Going out, Coming in!

SPN Whats in a NameTake, for example, Celestino, Pantaleón, Eufrasia, Práxedes, Apolinar, Abundio, Pancracio, Ciriaca, Bonifacio, Modesto and Heliodoro – there’s a few of them still kicking around and of course, there are the saints whose names are frozen in time.

Six years ago the Instituto Nacional de Estadística concluded that nobody was called Urraca anymore; a name of a bygone king, for example. Devastating, you will agree. This is despite here being a wicked Doña Urraca who inhabitated the pages of comics.

Other once popular first names in danger of extinction are Irundina (only 22 remain, all in their 80s). There’s also Exiquia that is holding out with 20 rearguard stalwarts, all in their early 80s too.

Who else? Parmenia (21 in the 80s ) and Vítores, Euquerio and Artesino, 20 each with an average age of 75.

The cool thing about the Nacional Statistics Institute is that it allows you to enter any name and it will tell you how many there are and the province in which they live. Don’t put in Maria otherwise you’ll crash the site – just joking. What’s important though is to use the correct name; not the diminutive, so if you do search for Paco, make sure you type in ‘Francisco.’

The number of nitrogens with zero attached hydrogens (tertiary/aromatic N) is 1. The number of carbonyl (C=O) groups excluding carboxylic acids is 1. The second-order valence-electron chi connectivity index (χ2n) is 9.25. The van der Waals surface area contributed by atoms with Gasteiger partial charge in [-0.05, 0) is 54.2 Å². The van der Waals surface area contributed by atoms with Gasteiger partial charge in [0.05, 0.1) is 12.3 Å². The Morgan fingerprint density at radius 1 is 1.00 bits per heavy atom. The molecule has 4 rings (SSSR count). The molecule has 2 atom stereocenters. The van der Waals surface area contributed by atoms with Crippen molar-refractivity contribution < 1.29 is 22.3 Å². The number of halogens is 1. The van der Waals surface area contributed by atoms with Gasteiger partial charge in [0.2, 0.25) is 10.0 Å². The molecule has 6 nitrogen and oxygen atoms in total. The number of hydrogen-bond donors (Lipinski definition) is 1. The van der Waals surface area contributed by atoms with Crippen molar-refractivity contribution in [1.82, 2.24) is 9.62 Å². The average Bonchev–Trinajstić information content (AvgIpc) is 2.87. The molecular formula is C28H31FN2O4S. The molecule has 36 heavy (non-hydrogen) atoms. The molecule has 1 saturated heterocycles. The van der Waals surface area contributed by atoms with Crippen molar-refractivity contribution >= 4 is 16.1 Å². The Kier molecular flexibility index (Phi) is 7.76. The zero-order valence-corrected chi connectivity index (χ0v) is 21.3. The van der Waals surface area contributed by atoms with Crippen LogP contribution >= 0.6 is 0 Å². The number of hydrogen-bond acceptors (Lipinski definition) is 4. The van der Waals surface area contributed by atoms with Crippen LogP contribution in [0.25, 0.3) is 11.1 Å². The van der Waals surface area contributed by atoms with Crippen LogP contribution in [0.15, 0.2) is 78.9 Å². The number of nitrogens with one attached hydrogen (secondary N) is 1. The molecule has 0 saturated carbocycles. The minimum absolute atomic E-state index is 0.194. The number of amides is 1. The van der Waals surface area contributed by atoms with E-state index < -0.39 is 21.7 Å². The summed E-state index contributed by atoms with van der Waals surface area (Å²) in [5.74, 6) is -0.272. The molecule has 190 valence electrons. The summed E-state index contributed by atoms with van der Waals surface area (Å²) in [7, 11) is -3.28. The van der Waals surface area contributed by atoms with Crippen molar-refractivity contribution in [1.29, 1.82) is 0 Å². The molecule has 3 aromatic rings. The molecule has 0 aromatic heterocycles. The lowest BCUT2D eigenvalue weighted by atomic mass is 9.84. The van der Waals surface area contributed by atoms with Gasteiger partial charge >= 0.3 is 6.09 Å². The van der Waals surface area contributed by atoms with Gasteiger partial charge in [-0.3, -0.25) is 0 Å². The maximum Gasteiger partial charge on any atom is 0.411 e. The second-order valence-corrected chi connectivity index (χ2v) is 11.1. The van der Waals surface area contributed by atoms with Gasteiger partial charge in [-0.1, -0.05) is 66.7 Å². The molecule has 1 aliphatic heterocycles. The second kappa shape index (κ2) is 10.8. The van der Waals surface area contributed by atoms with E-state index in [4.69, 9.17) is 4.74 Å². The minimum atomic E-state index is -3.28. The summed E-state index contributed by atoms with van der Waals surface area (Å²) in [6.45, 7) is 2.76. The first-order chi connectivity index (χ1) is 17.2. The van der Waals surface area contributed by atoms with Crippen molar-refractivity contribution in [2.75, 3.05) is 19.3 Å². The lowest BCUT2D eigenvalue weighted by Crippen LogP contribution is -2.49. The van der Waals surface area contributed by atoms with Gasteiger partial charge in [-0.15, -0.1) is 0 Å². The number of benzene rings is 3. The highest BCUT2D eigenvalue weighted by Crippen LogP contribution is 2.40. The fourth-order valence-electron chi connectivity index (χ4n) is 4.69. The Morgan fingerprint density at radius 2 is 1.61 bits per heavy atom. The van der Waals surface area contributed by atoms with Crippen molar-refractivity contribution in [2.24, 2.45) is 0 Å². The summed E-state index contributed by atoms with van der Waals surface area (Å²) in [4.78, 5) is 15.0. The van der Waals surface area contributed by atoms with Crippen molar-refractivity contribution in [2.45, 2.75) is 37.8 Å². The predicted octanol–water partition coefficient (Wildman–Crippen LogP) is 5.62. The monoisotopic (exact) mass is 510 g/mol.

For example Antonio used to be king with 133,000 of the blighters born in the 50s. By the 60s it had dropped by a thousand until you come to the 21st Century and there have only been 40,000 christened with that name. As for José, they dropped in number by 14,500 in just one year.

On the lasses team, María de Carmen ruled supreme during 40 years, clocking up 647,000 but only 9% of that number were born starting 1980.

Nowadays, the top names are Hugo, Martín, Lucas, Lucía, Sofía and Martina – by the way, the first two are mine… Today Spain, tomorrow we take the world!

Unsurprsingly, the many new names are the  fruit of Venezuelan soap operas that have too many mesmerised or tv series like Game of Thrones (Daenery). That’s the girls, but you only have to look towards football heroes to see family names cropping up.

There are also actors and actresses who popularised the name Raquel here in the 60s and 70s, thanks to Rachel Welch, or Pamela thanks to Dallas. Need we explain why Kevin became popular?

So, click on this link and find out if your neighbour with that most obscure first name shares it with anybody else in Spain or your province – you can even consult the year or decade.

(News: Spain)

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